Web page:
Government consumption will continue to provide somewhat of an offset to the weakness in household demand, growing 1.8% in 2021 (revised up 1.5%). Social transfers will pick up in response to the renewed lockdown measures, and we expect fiscal policy to remain accommodative through the year given low borrowing costs and domestic political pressure to aid lower-income households and small and medium enterprises (SMEs).

The government announced a package worth US$11.2 billion in stimulus via soft loans and employee support, highlighting the willingness of policymakers to provide aid. With private sector credit uptake also subdued, we believe the government will seek to take up the slack to boost growth. SME borrowing fell 5.0% quarter-on-quarter in the first quarter and the domestic order book sentiment index fell from 54.1 in March to 45.1 in April.

Despite tightened Covid measures and some disruptions to the construction sector, the government has sought to keep the manufacturing sector in operation and push ahead with infrastructure investment. The capacity utilisation rate improved further in the first quarter, rising from 63.2% in December 2020 to 69.6% in March.

In addition, we expect private investment to be buoyed by the auto industry as Thailand ramps up its efforts to establish its place within the electric vehicle supply chain. Indeed, loose credit conditions and government tax relief for corporate investment will entice some investment in the latter stages of 2021 as the global economic outlook strengthens and as Thailand's vaccination campaign accelerates.

We do flag the weak credit take-up among SMEs as a potential drag on investment and note that supply-chain disruptions -- particularly due to semiconductor shortages -- could result in postponed fixed investment.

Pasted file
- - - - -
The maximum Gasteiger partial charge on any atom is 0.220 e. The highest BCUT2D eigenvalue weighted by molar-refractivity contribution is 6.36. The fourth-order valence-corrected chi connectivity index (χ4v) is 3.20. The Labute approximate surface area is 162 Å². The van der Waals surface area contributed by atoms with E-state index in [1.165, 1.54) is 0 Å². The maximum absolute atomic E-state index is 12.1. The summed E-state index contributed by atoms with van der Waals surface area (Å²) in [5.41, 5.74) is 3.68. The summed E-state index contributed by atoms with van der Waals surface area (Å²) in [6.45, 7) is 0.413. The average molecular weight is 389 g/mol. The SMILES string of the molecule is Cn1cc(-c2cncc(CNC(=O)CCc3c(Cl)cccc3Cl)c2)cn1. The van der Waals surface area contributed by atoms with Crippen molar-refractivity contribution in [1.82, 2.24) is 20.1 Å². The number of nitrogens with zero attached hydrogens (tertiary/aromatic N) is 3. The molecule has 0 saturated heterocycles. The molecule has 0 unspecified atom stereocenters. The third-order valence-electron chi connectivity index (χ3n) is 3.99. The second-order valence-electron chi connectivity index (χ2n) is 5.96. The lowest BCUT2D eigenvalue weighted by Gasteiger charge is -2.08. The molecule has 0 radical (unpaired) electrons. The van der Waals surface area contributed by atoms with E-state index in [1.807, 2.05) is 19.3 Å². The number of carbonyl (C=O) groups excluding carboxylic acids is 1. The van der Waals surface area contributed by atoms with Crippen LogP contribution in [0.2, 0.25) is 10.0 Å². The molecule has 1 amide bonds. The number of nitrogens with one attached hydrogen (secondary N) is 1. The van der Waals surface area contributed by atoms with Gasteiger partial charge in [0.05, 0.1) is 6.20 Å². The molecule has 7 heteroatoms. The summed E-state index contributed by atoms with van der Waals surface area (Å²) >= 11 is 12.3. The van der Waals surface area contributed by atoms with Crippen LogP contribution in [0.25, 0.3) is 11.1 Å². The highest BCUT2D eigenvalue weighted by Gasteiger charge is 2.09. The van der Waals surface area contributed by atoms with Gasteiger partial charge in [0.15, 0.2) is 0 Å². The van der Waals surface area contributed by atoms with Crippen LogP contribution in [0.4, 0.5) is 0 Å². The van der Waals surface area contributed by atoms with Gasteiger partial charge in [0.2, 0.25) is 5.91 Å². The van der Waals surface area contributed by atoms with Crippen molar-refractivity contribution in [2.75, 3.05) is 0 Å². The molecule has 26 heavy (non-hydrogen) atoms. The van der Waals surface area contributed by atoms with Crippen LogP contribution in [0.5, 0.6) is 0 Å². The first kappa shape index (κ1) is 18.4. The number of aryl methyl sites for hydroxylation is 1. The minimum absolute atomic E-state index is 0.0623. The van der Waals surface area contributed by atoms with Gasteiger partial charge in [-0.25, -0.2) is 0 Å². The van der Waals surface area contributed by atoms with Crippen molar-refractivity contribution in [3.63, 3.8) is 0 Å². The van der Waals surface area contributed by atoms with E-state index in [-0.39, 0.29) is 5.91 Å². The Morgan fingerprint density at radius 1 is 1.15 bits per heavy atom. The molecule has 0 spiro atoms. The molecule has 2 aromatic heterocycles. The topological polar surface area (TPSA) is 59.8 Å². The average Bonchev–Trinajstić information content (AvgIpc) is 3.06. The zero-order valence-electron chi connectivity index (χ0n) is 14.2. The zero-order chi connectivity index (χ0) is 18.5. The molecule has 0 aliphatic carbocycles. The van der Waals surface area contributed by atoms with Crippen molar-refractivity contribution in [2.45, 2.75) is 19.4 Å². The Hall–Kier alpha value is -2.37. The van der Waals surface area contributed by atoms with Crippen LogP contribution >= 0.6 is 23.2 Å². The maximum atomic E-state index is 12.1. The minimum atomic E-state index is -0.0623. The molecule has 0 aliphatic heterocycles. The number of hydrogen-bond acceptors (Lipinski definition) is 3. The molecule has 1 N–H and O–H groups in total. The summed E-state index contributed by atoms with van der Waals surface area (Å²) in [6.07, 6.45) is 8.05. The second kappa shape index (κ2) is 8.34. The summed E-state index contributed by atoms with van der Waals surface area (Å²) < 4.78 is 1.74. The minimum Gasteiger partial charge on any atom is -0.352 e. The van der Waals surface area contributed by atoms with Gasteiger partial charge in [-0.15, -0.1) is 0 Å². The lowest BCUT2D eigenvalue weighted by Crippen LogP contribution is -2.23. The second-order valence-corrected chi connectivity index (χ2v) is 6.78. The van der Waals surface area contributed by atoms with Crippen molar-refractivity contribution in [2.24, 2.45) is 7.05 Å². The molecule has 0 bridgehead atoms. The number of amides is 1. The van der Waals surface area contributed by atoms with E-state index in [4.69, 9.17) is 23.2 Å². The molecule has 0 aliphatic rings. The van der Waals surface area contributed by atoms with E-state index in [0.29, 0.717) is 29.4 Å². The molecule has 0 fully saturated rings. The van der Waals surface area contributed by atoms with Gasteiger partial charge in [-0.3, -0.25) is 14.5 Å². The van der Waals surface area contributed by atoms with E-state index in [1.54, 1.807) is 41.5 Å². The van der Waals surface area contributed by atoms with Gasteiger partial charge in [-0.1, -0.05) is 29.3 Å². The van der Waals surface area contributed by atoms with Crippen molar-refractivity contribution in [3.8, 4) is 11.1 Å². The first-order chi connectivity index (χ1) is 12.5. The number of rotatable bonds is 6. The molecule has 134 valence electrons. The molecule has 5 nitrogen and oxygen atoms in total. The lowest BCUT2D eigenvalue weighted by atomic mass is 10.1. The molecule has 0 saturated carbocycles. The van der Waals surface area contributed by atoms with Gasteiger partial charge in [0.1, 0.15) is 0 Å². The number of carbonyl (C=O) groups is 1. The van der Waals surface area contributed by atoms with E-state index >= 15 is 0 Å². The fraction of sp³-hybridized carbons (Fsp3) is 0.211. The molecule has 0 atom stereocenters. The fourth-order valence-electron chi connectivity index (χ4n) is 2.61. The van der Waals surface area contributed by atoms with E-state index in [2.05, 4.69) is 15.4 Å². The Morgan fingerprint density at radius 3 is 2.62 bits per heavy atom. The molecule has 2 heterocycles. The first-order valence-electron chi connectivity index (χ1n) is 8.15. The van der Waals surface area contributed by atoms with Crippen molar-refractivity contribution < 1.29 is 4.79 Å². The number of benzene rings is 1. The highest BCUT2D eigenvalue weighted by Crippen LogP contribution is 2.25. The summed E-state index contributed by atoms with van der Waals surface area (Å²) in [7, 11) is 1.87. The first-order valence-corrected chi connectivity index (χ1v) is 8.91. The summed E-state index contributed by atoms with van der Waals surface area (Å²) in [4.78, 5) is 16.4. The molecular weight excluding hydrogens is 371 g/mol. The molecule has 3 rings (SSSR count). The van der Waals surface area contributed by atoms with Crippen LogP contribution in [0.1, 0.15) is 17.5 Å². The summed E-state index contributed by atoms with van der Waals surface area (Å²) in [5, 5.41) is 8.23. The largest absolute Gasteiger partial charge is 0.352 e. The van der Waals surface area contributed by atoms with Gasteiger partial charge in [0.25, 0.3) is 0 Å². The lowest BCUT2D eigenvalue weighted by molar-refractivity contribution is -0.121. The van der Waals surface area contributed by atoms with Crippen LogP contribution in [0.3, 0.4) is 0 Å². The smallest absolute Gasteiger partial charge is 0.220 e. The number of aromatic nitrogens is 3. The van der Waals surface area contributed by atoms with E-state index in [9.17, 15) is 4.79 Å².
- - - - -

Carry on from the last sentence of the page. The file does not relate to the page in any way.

We expect net exports will contribute 2.4 percentage points to headline growth in 2021, relative to 5.3-point drag in 2020. On the one hand, improving economic outlooks in the US and Europe should provide a boost to goods exports. On the other hand, the rise in Covid cases in key trade partners such as Japan, Singapore and Malaysia could dampen demand in Asia.

Slowing credit growth in China also indicates some easing of the pace of its economic recovery, and the shortage of semiconductors globally could hamper Thailand's exports of machines, electronics and autos.

The rise in Covid cases will likely deter tourist arrivals and potentially delay plans to allow tourists into Phuket from July, with Thailand having only fully vaccinated 1.0% of its population as of May 13.

Overall, the balance of risks to the external outlook is tilted to the downside and could lead to another downward revision to growth forecasts. Import demand also remains vulnerable, given the weaker private consumption outlook.

Moreover, the recovery in tourism could be non-existent and in turn lead to greater social unrest as the employment outlook weakens. From an external perspective, the risks around weaker Asian demand and semiconductor shortages could hamper Thailand's recovery, given that exports account for 54% of the economy.